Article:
C-Crete Technologies has signed a collaboration agreement with the United States Department of Energy to develop and market a novel class of nanoengineered materials for onsite hydrogen storage in industrial sites where it is produced as a byproduct.
The hydrogen may then be used to generate energy at the same location where it was created and stored. The new material would be low-cost and scalable, with a desirable balance of storage capacity, charge and discharge rates, and energy required to achieve those things, also known as the capacity-kinetics-thermodynamics relationship.
Hydrogen offers appealing opportunities for businesses such as steel manufacture and utilities, because the output gas stream contains hydrogen that is vented as waste. It is an excellent synthetic fuel since it is lightweight and abundant, and its oxidation product — water — is environmentally friendly. It can also be employed in a variety of industrial procedures. While hydrogen production and conversion are mature, its widespread use is hampered by a lack of efficient storage. At the moment, none of the storage alternatives on the market meet the expectations of end users, particularly for long-term storage.
“Not only will our new material be capable of long-duration storage, we envision the storage and subsequent use of the hydrogen byproduct in the industrial plants where it is produced,” says Dr. Rouzbeh Shahsavari, president of C-Crete Technologies. “This means there would be no transportation or shipment required for the hydrogen, and that is really a double win. For example, utility companies can store their hydrogen byproduct — which would otherwise be vented out as waste — in our sorbent material, and then months later use it to generate electricity when the grid demands more.”
The new nanoengineered materials would be a significant improvement over existing technologies such as liquid hydrogen, hydrides, and salt caverns, which excel in one of three areas: capacity, kinetics, or thermodynamics but not all three. Hydrides, for example, have a relatively high hydrogen absorbing capacity but a sluggish release kinetics. In comparison to current possibilities, the new material would have high hydrogen uptake, quick kinetics, and be scalable and low cost.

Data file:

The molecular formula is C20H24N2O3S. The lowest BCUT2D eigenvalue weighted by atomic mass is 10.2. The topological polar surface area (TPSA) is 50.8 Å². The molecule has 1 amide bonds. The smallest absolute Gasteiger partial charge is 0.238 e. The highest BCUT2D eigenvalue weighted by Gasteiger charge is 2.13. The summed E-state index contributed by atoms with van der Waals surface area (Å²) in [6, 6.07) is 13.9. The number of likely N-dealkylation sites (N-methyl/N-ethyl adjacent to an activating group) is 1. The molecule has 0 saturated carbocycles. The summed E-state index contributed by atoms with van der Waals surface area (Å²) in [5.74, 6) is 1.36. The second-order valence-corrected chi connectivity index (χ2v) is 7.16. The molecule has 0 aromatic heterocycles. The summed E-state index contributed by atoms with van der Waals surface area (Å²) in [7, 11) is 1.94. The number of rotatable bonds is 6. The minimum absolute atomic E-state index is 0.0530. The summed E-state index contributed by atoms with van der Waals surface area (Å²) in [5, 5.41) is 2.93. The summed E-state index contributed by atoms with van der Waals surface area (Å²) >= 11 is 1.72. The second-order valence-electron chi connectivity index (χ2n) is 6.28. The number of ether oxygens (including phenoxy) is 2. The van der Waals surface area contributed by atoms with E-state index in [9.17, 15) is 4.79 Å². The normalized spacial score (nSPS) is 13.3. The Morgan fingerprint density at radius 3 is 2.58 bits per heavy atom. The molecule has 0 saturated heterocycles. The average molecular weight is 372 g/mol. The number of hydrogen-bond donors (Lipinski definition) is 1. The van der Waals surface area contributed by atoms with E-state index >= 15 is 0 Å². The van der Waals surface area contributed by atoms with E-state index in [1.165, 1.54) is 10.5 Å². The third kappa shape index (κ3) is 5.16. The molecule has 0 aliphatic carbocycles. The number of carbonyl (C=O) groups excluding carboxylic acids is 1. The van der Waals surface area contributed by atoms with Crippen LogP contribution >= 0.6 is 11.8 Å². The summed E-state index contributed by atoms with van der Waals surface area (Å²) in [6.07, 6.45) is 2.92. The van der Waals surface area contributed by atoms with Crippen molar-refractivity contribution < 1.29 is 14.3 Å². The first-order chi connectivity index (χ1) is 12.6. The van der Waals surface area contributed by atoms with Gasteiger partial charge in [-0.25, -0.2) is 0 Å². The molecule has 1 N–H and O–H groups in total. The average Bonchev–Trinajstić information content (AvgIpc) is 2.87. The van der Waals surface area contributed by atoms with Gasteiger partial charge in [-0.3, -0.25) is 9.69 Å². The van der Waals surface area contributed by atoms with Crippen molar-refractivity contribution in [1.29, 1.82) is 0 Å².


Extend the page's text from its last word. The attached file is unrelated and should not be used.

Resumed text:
Annual global hydrogen output is currently estimated to be around 110 million metric tons. For hydrogen to contribute to climate neutrality, it must be produced and stored on a much bigger scale, and its production must be completely decarbonized. While green hydrogen created from water electrolysis using renewable electricity may be the greatest approach to this objective, less than 1% of the world’s hydrogen supply is currently green.
“As an alternative to green hydrogen, byproducts of industrial processes can be excellent choices for energy storage,” says Negar Rajabi, the tech-to-market lead of C-Crete Technologies. “For example, steel manufacturing plants produce enormous amounts of hydrogen as a byproduct, which can be captured and used for energy storage and reuse. We plan to offer our solution as a modular storage system that can be modified for specific types of hydrogen streams in industrial processes, providing a fresh path to low-cost and efficient long-duration energy storage.”